I have the following website setup:

One property called example.com.

On this property, I track multiple domains and subdomains, such as:

  • www.example.dk
  • subdomain.example.dk
  • www.example.se
  • www.example.de
  • www.example.es
  • ...

I am currently using old Analytics (not universal) but have started the process for migration. Have not yet updated the tracking code.

What will happen if I don't add the domains to the Referral Exclusion List? Will then every pageview, let's say on www.example.dk, be treated as a session, because it's coming from a referral (www.example.dk) not on the list of excluded referrals?

The reason I don't want to add the domains to the Referral Exclusion list is because I want to still be able to track cross-domain referrals (like from www.example.dk to www.example.de for example), and also managing the list manually with each new domain is something I want to avoid.

  • Hi, sorry for posting a too broad question. I was re-posting this from the Google Analytics product forum, where nobody answered yet. It should be now more clear what I'm asking. If not, let me know.
    – Cristian
    Oct 13, 2014 at 8:17
  • 1
    OK, thanks for narrowing it down. If you do end up getting a suitable answer there but not here, please add it below in that case.
    – dan
    Oct 13, 2014 at 8:23

1 Answer 1


This is from: https://support.google.com/analytics/answer/2795830?hl=en. In particular, to answer your question, I've bolded a specific sentence.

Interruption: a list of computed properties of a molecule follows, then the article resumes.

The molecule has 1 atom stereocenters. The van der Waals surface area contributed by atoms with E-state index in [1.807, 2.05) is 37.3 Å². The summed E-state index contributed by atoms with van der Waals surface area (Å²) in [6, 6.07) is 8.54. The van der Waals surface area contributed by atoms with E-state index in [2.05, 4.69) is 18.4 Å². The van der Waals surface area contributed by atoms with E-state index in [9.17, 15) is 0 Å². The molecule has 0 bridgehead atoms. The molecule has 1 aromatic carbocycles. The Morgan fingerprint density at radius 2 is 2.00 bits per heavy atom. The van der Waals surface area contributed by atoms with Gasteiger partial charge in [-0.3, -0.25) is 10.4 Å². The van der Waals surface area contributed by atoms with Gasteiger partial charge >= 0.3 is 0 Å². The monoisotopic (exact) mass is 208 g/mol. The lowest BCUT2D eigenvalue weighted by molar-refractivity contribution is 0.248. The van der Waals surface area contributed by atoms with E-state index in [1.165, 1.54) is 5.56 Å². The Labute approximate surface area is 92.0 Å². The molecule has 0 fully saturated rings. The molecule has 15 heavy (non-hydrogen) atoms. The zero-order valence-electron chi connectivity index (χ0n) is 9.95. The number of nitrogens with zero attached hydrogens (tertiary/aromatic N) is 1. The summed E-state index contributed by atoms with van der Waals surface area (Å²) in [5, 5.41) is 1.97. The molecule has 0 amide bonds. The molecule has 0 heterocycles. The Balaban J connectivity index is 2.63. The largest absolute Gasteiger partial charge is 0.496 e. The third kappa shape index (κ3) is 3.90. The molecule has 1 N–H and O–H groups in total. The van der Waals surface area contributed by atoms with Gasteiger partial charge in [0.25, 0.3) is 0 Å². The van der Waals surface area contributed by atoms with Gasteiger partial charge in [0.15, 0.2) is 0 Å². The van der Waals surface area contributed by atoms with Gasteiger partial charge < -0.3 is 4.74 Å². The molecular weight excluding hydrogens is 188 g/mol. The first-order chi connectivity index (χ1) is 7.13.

How excluding referral traffic affects your data

By default, a referral automatically triggers a new session. When you exclude a referral source, traffic that arrives to your site from the excluded domain doesn’t trigger a new session. If you want traffic arriving from a specific site to trigger a new session, don't include that domain in this table.

Because each referral triggers a new session, excluding referrals (or not excluding referrals) affects how sessions are calculated in your account. The same interaction can be counted as either one or two sessions, based on how you treat referrals. For example, a user on my-site.com goes to your-site.com, and then returns to my-site.com. If you do not exclude your-site.com as a referring domain, two sessions are counted, one for each arrival at my-site.com. If, however, you exclude referrals from your-site.com, the second arrival to my-site.com does not trigger a new session, and only one session is counted.

  • I have read this sentence myself when I was researching, it's pretty clear about distinguishing traffic between 2 different domains, but it doesn't say anything about the traffic from the same domain, for example from www.mycompany.dk/front_page to www.mycompany.dk/other_page - would that count as 2 sessions? A referral is technically also set when it's the same domain.
    – Cristian
    Oct 14, 2014 at 15:03
  • 1
    OK, in that case it shouldn't register as a new session is from within the same domain; the cookie would have already been set for that particular domain, which would preclude a new session from starting.
    – nyuen
    Oct 14, 2014 at 16:32
  • 1
    If you are quite certain that is the case, then you can modify your answer to include that information and I can accept your answer. Thanks!
    – Cristian
    Oct 15, 2014 at 13:33

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